There has been a slow but significant shift in what is asked of a researcher. Now, they must find places for PhD students who wish to continue studying, seek out collaborations, identify grant opportunities and craft responses, help to hire other academics in their institutions and ensure that their research is original, translatable and well “marketed”. In essence, they must run their own mini-startup around their research. Dimensions gives them the data to start managing all these facets of their research life. 
  • Going beyond publications and citations
    Research institutions, funders, publishers, governments and industry have all focussed on bibliometrics to form some kind of measure of the parts of the research enterprise that are relevant to them, and to help inform their future strategies. With Dimensions, we move to give a broader view and enable users to easily trace the links and analyse connections between content from across the research lifecycle - providing much more comprehensive context on which to base decisions.
  • Excessive barriers to innovation
    A core aspect of Dimensions is to put decisions and control back in the hands of the research community. In an era where metrics are so easily misused, metrics must be developed and owned by the community based on a datasource that can be fully audited. In commitment to this, the full Dimensions API is made freely available to bibliometrics researchers as well as to clients, enabling them to build on the data as they wish. 

Crucially, we did not do this alone. Beyond the development partners we have taken the approach of incorporating existing industry standards and data sources, with the aim of furthering a more collaborative scholarly ecosystem.

This includes publications data from Crossref (along with many publishers who actively supported the project), citation data from the Initiative for Open Citations (I40C), OA discovery via Unpaywall, and a partnership with ORCID that makes it possible for authors to supplement how they appear in Dimensions and claim publications directly to their ORCID account from within the platform.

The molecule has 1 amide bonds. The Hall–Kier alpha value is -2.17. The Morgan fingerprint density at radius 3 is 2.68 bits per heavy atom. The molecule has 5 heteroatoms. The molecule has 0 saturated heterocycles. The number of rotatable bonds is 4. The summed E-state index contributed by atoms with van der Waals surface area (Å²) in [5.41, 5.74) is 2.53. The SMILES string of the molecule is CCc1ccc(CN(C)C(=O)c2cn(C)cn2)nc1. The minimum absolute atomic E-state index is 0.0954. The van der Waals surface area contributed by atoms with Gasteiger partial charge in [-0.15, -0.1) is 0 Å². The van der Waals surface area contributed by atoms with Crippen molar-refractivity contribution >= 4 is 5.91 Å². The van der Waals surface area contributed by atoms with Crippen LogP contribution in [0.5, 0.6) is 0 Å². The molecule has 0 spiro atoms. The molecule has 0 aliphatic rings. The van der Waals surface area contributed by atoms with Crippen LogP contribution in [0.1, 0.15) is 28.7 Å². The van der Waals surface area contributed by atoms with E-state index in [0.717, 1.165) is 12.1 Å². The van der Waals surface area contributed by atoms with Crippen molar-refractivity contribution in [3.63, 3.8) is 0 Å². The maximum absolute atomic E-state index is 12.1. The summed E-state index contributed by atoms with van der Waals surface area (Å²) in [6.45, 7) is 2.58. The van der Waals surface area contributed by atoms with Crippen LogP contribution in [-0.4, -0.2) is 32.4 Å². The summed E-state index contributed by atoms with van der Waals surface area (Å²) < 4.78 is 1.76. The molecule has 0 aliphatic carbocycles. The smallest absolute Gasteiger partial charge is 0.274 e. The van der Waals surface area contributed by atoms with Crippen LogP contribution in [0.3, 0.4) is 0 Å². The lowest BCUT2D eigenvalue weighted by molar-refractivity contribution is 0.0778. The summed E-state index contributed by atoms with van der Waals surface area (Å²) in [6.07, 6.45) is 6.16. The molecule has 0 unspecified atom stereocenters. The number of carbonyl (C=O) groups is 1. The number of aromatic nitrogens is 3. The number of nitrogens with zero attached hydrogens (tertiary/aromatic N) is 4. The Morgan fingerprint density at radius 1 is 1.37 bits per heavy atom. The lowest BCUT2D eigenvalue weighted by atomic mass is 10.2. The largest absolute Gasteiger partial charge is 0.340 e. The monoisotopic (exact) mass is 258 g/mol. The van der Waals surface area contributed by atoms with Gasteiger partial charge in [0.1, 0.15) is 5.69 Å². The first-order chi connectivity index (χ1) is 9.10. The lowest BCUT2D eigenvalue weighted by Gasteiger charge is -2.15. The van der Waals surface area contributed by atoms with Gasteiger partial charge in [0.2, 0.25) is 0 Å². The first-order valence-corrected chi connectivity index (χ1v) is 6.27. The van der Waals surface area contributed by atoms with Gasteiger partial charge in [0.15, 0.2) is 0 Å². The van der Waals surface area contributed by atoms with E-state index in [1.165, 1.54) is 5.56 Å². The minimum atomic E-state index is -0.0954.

Our plans for the future

The launch of Dimensions was only the starting point for a continued joint development with the large group of development partners and users, including publishers.

Our aim now is to provide a constantly growing research information database that continues to link elements and content consistently together, providing a data landscape that reflects the complexity of the research process, outcomes and impacts.

In early August we integrated supplementary data from Figshare to publication pages within the platform, and in the next month we expect to add over 330,000 policy documents, offering valuable insights for social science scholars and those looking to understand the societal impacts of research.

In the meantime, we hope that the wider research community will grasp the opportunity to provide feedback and build on the infrastructure that exists today, and look forward to seeing where new ideas might lead!

Daniel Hook, MD Digital Science photo Daniel Hook

Daniel has been CEO of Digital Science since 2015. Holding a PhD in Theoretical Physics from Imperial College London, Daniel was a founder of Symplectic and served as its Managing Director from its foundation in 2003 until 2013, when he moved into a senior management role at Digital Science.


photo Christian HerzogChristian Herzog, CEO ÜberResearch 

Christian is the lead on the Dimensions project at Digital Science and CEO of ÜberResearch, which he co-founded. A medical doctor by training, Christian was also one of the co-founders of Collexis, and later became Vice President Product Management for SciVal.


Websites: 


The ALPSP Annual Conference and Awards 2018 will be held at the Beaumont Estate, Old Windsor, UK from 12-14 September, #alpsp18